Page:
Key Moments in El Niño History, a Blog from Bob

December 1, 2014 - 12:57am

El Nino Nov. 2014It's been a fascinating journey, watching how scientific and public views of El Niño have evolved over the last several decades. Sometimes you still see El Niño portrayed as a devastating creature, guaranteed to wreak havoc on everything in its supposed path. But the picture has gradually grown more sophisticated as scientists have learned more about the workings of this vast, complex phenomenon and how to communicate its impacts effectively.

How did we get from there to here? A few landmarks stand out in the last 50 years of research and communication on El Niño, La Niña, and the El Niño–Southern Oscillation (ENSO). (For quick definitions of each of these, check out the NCAR/UCAR Weather-Maker Patterns Glossary.)

Below is a quick rundown of some historical ENSO highlights. For a deeper dive into ENSO research, prediction, and public awareness, check out the AtmosNews/Perspective blog post "Here comes El Niño—but what exactly is it?" 


Jacob Bjerknes published a landmark paper in 1966 (see PDF) connecting the oceanic and atmospheric components that are part of an El Niño event.

Michael Glantz1970

Pioneering social scientists such as NCAR's Michael "Mickey" Glantz (at left) delve into the implications of El Niño for people on the ground and the potential usefulness of El Niño predictions for saving lives and livelihoods (see PDF, 1977).


The most intense El Niño recorded up to that point brought devastating winter storms to much of California and severe drought and wildfire to Australia, among other widespread impacts. For multiple reasons, scientists recognized this event only after it had formed.


Buoy in Equatorial Pacific, Source: NOAAThe United States, Japan, and other nations deploy instrumented buoys as part of the Tropical Ocean and Global Atmosphere program (TOGA). Because these buoys can detect the eastward spread of warm water months before an El Niño event hits maturity, they serve as an invaluable early-warning tool.



A regional forecasting model developed by Mark Cane and Stephen Zebiak (Lamont-Doherty Earth Observatory) generates some of the first model-based ENSO predictions.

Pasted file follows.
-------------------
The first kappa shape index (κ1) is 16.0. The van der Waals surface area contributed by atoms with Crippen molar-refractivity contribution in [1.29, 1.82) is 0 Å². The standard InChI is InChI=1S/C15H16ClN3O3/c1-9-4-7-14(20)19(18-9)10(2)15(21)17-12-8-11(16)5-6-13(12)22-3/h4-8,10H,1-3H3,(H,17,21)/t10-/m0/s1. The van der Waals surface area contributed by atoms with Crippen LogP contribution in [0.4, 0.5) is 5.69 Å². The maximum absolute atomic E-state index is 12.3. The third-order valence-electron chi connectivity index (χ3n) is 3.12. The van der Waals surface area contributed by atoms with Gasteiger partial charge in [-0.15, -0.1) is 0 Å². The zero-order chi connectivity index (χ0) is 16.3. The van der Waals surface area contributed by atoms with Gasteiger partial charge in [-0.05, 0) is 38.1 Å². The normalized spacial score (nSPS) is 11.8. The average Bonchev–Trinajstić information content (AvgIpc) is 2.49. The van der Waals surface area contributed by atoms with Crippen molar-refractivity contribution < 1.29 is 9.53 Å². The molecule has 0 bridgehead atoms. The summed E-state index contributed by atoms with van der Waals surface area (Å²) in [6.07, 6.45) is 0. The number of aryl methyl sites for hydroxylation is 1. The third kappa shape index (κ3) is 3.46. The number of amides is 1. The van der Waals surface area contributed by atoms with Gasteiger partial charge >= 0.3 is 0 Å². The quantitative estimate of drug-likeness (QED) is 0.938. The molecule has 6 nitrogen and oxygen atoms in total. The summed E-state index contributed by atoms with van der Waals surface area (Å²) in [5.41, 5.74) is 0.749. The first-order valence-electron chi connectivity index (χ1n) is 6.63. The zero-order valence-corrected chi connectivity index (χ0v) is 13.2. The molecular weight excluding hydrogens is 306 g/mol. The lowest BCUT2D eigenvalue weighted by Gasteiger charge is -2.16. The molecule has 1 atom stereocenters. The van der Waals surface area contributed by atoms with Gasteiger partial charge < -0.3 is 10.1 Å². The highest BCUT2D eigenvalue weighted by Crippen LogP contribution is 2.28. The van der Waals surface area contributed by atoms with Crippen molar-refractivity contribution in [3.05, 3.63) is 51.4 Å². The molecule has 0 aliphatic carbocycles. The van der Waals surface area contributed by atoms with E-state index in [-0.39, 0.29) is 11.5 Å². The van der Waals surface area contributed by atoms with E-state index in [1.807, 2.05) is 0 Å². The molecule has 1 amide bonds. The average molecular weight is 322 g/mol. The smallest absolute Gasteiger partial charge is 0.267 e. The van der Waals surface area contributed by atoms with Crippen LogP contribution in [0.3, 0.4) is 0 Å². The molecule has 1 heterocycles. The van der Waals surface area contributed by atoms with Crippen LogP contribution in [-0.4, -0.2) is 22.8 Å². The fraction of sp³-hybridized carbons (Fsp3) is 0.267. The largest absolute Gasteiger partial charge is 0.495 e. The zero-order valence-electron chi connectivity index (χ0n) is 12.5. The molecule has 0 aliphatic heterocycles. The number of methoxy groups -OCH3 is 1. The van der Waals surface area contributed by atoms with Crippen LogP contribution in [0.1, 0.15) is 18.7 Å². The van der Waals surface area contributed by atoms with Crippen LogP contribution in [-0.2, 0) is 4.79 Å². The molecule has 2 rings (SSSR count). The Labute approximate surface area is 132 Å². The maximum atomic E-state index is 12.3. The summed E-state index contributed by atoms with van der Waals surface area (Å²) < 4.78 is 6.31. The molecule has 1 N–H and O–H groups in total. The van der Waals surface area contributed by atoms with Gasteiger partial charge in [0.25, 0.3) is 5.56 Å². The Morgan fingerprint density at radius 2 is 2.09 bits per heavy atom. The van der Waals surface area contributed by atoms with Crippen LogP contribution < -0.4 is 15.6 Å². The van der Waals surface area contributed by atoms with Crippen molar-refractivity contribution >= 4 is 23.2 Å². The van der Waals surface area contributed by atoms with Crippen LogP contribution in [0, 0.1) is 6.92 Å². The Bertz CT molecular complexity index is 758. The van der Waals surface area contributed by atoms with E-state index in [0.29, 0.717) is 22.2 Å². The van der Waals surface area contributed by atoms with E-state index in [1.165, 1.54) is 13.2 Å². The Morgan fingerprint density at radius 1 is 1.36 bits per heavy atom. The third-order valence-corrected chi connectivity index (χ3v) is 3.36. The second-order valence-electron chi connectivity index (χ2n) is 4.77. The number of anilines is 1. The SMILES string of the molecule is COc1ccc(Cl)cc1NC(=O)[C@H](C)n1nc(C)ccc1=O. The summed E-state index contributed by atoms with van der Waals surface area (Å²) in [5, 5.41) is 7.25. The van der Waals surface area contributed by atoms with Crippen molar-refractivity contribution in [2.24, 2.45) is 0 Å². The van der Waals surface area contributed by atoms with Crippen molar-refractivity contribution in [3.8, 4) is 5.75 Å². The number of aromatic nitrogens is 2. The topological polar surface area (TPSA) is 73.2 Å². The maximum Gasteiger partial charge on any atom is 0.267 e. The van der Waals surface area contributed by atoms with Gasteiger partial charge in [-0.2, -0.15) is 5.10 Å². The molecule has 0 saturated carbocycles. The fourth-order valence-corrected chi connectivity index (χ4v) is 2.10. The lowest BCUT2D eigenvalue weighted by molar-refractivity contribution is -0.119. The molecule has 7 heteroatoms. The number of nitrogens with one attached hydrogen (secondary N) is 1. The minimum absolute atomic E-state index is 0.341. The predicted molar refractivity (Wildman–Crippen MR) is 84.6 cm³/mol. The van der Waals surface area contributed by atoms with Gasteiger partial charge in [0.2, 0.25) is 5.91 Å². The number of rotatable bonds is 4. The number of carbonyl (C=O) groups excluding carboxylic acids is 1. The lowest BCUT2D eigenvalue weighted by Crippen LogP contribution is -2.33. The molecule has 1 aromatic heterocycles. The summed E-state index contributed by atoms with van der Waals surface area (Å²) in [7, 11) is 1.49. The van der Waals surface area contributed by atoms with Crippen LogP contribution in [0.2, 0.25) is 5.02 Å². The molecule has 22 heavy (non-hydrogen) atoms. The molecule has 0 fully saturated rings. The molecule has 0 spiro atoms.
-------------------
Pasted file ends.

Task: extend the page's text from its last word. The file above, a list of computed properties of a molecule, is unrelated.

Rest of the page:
TOGA mounted one of the largest-ever atmospheric research projects, the Coupled Ocean-Atmosphere Response Experiment (TOGA COARE). Aircraft and ships canvassed the western Pacific tropics for months, and the resulting analyses showed how tightly the ocean and atmosphere components of ENSO were linked.


TAO Buoy Array, Source: NOAAA massive El Niño, even stronger than the 1982–83 event, takes hold in late 1997. This time, thanks to the TOGA buoy network (locations across the equatorial Pacific shown at left) and more sophisticated satellites, forecasters saw the oceanic precursors well in advance and sounded the alarm ahead of the biggest impacts. These included record rains in California, severe drought in Indonesia, and a deadly tornado outbreak in Florida.


The intense El Niño quickly segues into a strong La Niña event, as NCAR's Glantz brought a diverse group of scientists, journalists, and policy experts to Boulder for the first-ever La Niña Summit (see PDF for executive summary, United Nations University Press for collected papers).


Pacific Decadal Oscillation, Source: UCAR/NCARIt's been a quiet century for El Niño thus far. The last 15 years have been more dominated by La Niña events, part of a Pacific-wide rearrangement of ocean circulation that tends to shift modes every 20–30 years. This phenomenon is referred to as the Pacific Decadal Oscillation or the Interdecadal Pacific Oscillation, depending on which part of the ocean is analyzed. Evidence is mounting that the world's oceans tend to retain more heat deeper down, below the surface, during the PDO's negative phase—apparently a big reason why Earth's atmosphere hasn't warmed much since the late 1990s.

Curious about what El Niño is doing right now, and what kind of event we may have in store for 2014–15?  Check out the AtmosNews post, "Here comes El Niño—but what exactly is it?"    

About the author

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Bob Henson

Bob Henson worked at UCAR & NCAR between 1989 and 2015 and currently serves as a writer and blogger for Weather Underground.   He is a contributing editor of Weatherwise and has written for Nature, Scientific American, Audobon, AIR & SPACE/Smithsonian, and a number of other publications.  He has also written several books: The Thinking Person's Guide to Climate Change; Weather on the Air: A History of Broadcast Meteorology; The Rough Guide to Climate Change; and The Rough Guide to Weather.

He's an avid cyclist and storm photographer, not to mention an expert reporter of ENSO and other weather conditions. It's no wonder ENSO is core to his sir name –hENSOn!